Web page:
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  • Motorola breaks ?poor? price barrier

    The phone Motorola is designing has immense potential. The company is in line to sell 6 million immediately to carriers in poor countries, with the additional potential to reach 100 million per year in shipments. Nokia is also in the game. In January, the company said it plans to start selling a low-cost GSM phone using a Texas Instruments chip. And not to be outdone, Qualcomm, in February, said it has designed low-cost chips for CDMA phones for Latin America, India, and China. ...

    Source
    Red Herring
  • Cheap computers for emerging markets. How is that going to evolve?

    This year, there is a big push to make cheap computers for emerging markets. How is that going to have to evolve? A $300 computer is still going to be too expensive for many, probably, in Russia, India and other places. Well, that’s not really true. The expensive thing is the connectivity. Getting Internet connectivity is expensive. If all they had to do was pay for the computer--$300--and the communications were free, then we’d see that PC usage would be very, very big. Iron...

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    Portalino
  • Selling to the Poor

    It?s becoming a familiar strategy. Emerging economies like Africa, Latin America, and China are offering fertile ground to startups and major companies?including Hewlett-Packard, Microsoft, and DuPont?which face saturated markets in the richest industrial countries. These poorer regions are wielding another power: dictating products that are cheaper, and sometimes better, than their Western counterparts. ...

    Source
    Red Herring
  • Now Private Firms Eye State Hospitals, by Luke Mulunda

    Yesterday, the Kenya Health Federation said given the chance, the private sector could put up a basic structure that would avail quality healthcare to all Kenyans. The government should at least contract out badly run and managed facilities to us, said Maliti, who also doubles as the executive director of the Kenya Private Sector Foundation. This will be consistent with its commitment to a market-driven economy where private enterprise plays a major role in developing goo...

    Source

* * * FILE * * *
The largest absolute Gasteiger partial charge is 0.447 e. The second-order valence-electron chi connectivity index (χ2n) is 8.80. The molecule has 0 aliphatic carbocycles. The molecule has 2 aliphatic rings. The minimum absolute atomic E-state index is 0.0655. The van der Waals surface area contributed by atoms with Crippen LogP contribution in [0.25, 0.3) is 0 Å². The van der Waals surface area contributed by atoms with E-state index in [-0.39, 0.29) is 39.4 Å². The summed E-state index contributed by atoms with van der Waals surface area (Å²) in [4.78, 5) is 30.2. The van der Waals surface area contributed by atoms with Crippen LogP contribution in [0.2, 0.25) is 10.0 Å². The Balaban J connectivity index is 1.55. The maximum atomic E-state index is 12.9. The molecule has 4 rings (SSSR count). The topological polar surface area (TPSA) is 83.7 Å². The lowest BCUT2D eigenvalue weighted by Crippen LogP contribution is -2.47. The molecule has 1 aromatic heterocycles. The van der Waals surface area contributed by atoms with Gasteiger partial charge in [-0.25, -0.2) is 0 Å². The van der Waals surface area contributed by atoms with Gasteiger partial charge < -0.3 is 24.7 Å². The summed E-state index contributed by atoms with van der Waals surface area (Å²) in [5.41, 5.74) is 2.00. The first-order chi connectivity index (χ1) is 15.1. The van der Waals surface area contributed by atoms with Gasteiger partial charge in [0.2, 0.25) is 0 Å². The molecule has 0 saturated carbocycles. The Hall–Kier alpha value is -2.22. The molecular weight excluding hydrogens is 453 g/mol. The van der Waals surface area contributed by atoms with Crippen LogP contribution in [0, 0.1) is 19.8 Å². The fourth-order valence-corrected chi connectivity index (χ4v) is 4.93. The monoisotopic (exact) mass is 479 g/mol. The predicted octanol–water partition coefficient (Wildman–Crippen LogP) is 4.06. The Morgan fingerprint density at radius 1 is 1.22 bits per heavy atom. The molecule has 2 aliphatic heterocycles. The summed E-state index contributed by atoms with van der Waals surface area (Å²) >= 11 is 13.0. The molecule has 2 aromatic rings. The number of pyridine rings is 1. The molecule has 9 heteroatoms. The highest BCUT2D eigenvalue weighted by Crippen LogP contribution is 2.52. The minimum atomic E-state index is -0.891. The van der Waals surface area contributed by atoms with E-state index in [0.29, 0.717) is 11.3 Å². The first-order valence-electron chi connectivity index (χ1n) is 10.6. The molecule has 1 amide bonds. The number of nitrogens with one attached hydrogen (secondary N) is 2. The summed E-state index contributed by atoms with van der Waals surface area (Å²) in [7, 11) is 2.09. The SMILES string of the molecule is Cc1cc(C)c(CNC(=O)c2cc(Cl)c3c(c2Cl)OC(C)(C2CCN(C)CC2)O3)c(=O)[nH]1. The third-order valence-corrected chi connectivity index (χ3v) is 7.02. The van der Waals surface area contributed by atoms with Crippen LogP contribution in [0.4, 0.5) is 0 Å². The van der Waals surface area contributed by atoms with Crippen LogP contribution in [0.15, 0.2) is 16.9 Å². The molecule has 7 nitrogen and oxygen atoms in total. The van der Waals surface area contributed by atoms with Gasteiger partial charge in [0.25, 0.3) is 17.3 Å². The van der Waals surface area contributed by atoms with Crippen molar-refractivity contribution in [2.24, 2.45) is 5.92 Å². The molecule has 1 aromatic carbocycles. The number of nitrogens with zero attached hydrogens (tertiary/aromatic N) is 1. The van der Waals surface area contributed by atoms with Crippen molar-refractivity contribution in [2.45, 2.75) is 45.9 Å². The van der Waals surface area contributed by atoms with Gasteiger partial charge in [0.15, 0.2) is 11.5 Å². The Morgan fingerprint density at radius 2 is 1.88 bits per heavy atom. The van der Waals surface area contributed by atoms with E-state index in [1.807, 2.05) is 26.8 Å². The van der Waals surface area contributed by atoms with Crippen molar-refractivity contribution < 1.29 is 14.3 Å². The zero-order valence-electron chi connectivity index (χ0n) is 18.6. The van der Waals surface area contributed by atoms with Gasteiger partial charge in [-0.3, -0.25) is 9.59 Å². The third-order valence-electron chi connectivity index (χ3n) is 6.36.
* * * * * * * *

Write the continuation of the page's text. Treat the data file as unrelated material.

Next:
The East African Standard (Nairobi)
  • Group Puts $100 Laptops in Poor Countries

    The laptops would be mass-produced in orders of no smaller than 1 million units and bought by governments, which would distribute them. Ambitious projects to bridge the digital divide in the developing world at low cost have had a shaky track record. Perhaps the best example is the Simputer, a $220 handheld device developed by Indian scientists in 2001 that only last year became available and isn’t selling well. But Negroponte and MIT colleagues Joe Jacobson and Seymour Papert aren...

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    Associated Press
  • Rebuilding Tsunami-Ravaged South Asia through Sustainable Means , by Stuart Hart

    Indeed, with the South Asia coastline in ruins, there is an opportunity to drive the reconstruction process through an enterprise-based model organized around a vision of sustainable development. For visionary companies, this offers the chance to leapfrog directly to clean technology, wireless telecommunications, distributed generation of renewable energy, point of use water purification, sustainable agriculture, and environmentally-sound building techniques. For the financial sector, the...

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    RenewableEnergyAccess.com
  • Kenyan Village Serves as Test Case in Fight on Poverty

    The researchers behind the [Millennium Village Project] are keeping track of every penny they spend, trying to demonstrate that for a modest amount, somewhere around $110 per person, a village can be tugged out of poverty. They have tried to measure exactly how bad Sauri was at the start of the project last fall. Every home was surveyed to get an accurate portrait of the population. Blood tests were taken among a smaller group for a nutritional analysis, because many villagers eat only onc...

    Source
    The New York Times
  • Reinventing Pepsi, by George Skaria

    It also meant that companies wanted to tap into the larger market base at the bottom of the pyramid. In recent times, Rajeev Bakshi, chairman, Pepsi India however takes a stance quite contrary to current popular strategies that companies are adopting. Says Mr Bakshi, ?Today, the question is: are you tapping into the right opportunity? I met up with CK Prahalad (who advocates tapping the bottom of the pyramid) about ten days back. He is buying the perspective now. The five rupee strategy is out o...

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    The Financial Express